“Too busy with his development plans,” Harvey sympathized. “Now I hear he’s bought up adjacent land and is going ahead.”
Jake shook his head despondently. “No way to stop him, it seems.”
Harvey finished his coffee. “Well, I guess we’re done here. I’ll put together the final financial proposal, then you can go out and try to find your money.”
After a warm handshake, he shuffled out the door. A moment later the older man poked his head inside and handed Jake a rolled up newspaper.\
“This was on your front porch.” He handed over the Whitefish Journal then left.
Jake took the paper to his favorite reading chair. A breaking story by Mick Mizzoni had captured the headline. Jake swore softly as he read about council’s approval for the Thunder Valley Development project. Once he’d absorbed all the implications, he cut out the article and added it to the others he was saving in an old shoebox.
The past few years had been tumultuous for the ranch and the family that he loved so much. He’d watched helplessly as his cousin became “a person of interest” during the police investigation into Beckett’s homicide and he felt equally helpless about Max Strongman’s development plans now. He didn’t like or trust Max, but had no idea how to stop him.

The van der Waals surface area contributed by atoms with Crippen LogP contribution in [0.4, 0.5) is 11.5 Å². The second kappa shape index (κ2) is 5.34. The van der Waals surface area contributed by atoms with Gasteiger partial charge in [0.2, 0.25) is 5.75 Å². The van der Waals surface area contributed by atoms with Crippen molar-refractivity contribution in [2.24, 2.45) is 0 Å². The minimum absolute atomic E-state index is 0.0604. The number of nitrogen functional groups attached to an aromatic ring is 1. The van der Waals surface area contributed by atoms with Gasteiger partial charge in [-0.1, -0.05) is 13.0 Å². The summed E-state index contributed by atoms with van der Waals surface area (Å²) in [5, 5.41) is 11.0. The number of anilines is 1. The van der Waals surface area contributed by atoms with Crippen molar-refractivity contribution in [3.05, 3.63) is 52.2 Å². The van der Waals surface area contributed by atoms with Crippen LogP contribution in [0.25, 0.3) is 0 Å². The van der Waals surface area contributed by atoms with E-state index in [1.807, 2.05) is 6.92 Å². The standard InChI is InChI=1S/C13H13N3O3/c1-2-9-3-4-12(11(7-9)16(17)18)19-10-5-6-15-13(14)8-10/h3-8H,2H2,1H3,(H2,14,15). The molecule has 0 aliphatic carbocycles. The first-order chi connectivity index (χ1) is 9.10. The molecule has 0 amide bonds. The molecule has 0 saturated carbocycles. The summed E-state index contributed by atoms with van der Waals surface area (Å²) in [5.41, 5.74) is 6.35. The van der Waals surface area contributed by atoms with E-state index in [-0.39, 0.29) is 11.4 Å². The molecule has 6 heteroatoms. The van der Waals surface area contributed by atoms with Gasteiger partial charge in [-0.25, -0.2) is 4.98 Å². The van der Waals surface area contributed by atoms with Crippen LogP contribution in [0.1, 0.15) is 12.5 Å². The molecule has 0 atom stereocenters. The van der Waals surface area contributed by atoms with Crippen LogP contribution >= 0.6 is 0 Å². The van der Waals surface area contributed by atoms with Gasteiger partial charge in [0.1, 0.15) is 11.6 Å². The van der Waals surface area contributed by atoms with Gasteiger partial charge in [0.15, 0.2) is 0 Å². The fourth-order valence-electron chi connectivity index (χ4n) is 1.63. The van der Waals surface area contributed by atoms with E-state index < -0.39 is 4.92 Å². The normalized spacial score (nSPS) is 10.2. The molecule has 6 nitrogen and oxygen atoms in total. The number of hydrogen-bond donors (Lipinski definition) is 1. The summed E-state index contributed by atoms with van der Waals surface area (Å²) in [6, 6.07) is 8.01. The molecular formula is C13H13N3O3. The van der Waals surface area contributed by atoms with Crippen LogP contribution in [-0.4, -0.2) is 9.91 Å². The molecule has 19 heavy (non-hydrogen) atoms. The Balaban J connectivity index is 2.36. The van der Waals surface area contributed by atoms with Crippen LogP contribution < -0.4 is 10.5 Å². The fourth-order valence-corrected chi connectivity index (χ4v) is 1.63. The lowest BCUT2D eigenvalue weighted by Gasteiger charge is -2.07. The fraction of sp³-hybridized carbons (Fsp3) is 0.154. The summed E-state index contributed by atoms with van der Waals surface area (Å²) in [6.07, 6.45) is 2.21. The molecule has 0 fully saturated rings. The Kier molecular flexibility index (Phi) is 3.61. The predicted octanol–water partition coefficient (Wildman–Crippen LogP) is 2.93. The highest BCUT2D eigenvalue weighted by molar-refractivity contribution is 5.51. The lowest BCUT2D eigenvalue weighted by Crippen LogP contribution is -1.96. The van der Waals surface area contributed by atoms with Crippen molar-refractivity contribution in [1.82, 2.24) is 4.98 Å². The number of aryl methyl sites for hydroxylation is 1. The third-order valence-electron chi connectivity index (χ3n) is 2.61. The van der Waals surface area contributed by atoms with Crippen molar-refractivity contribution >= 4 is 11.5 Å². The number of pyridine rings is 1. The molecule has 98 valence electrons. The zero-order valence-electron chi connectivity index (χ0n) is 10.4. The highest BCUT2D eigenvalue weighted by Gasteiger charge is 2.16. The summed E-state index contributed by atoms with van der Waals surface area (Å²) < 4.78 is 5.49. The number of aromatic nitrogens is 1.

Jake reached for the phone to call his cousin.
“Did you hear the news about Strongman?”
“We’re still in shock,” Dylan said. “Max should be in jail for conspiracy to murder Joe Beckett and attempted murder of my mother. I don’t know why James is protecting him.”
“James idolizes his father. Don’t know why.”
“Well, unless Max is implicated, I don’t think we can stop his development. According to Mick Mizzoni they’ve already acquired over one thousand acres. The development will cut right across the natural wildlife corridor along Thunder Creek.”
“It’s a disaster,” Jake agreed. He’d hoped—the entire family had hoped—that with Max out of the Mayor’s office the development plans would be out too. But while feelings against development in Whitefish ran strong, in far too many cases economics trumped nature.
After a depressing pause, Jake told his cousin about the plans for upgrading Grizzly Peaks.
“So you need a silent partner? I may know just the person. Let me check and get back to you.”
“That sounds intriguing.”
“Oh, she is. But I have to go, buddy. Cathleen’s giving me that look....”
“Say no more.” Jake hung up, knowing his cousin was referring to the look that every man longed for. The look that meant Come to bed, darling.
Lucky guy. Jake hadn’t been the recipient of the look in a long time.
* * *